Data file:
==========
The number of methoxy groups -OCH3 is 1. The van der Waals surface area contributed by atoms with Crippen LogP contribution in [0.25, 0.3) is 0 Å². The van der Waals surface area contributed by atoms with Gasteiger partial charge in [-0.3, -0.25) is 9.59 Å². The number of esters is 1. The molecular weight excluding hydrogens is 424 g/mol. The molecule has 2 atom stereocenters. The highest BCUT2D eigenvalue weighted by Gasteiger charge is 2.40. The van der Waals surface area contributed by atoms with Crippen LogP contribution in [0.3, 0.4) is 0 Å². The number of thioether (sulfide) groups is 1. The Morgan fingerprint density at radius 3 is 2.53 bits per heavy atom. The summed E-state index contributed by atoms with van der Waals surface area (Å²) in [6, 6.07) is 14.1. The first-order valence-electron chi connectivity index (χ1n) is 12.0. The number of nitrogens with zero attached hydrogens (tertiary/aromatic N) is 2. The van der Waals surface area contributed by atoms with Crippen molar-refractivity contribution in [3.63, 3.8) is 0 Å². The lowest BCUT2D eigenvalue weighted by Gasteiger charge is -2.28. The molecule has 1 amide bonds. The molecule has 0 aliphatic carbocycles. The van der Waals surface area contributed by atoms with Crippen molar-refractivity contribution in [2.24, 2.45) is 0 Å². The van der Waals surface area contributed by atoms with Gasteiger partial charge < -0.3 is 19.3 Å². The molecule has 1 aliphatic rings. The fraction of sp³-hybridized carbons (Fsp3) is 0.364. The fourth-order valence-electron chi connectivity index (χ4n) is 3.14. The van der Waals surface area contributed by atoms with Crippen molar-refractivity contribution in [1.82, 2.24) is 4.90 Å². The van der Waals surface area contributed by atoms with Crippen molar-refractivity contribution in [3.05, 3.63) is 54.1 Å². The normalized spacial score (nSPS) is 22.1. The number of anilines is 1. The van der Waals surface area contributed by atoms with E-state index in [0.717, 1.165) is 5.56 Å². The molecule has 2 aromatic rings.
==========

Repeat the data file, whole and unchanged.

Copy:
The number of methoxy groups -OCH3 is 1. The van der Waals surface area contributed by atoms with Crippen LogP contribution in [0.25, 0.3) is 0 Å². The van der Waals surface area contributed by atoms with Gasteiger partial charge in [-0.3, -0.25) is 9.59 Å². The number of esters is 1. The molecular weight excluding hydrogens is 424 g/mol. The molecule has 2 atom stereocenters. The highest BCUT2D eigenvalue weighted by Gasteiger charge is 2.40. The van der Waals surface area contributed by atoms with Crippen LogP contribution in [0.3, 0.4) is 0 Å². The number of thioether (sulfide) groups is 1. The Morgan fingerprint density at radius 3 is 2.53 bits per heavy atom. The summed E-state index contributed by atoms with van der Waals surface area (Å²) in [6, 6.07) is 14.1. The first-order valence-electron chi connectivity index (χ1n) is 12.0. The number of nitrogens with zero attached hydrogens (tertiary/aromatic N) is 2. The van der Waals surface area contributed by atoms with Crippen molar-refractivity contribution in [3.63, 3.8) is 0 Å². The lowest BCUT2D eigenvalue weighted by Gasteiger charge is -2.28. The molecule has 1 amide bonds. The molecule has 0 aliphatic carbocycles. The van der Waals surface area contributed by atoms with Crippen molar-refractivity contribution in [2.24, 2.45) is 0 Å². The van der Waals surface area contributed by atoms with Gasteiger partial charge < -0.3 is 19.3 Å². The molecule has 1 aliphatic rings. The fraction of sp³-hybridized carbons (Fsp3) is 0.364. The fourth-order valence-electron chi connectivity index (χ4n) is 3.14. The van der Waals surface area contributed by atoms with Crippen molar-refractivity contribution in [1.82, 2.24) is 4.90 Å². The van der Waals surface area contributed by atoms with Crippen molar-refractivity contribution in [3.05, 3.63) is 54.1 Å². The normalized spacial score (nSPS) is 22.1. The number of anilines is 1. The van der Waals surface area contributed by atoms with E-state index in [0.717, 1.165) is 5.56 Å². The molecule has 2 aromatic rings.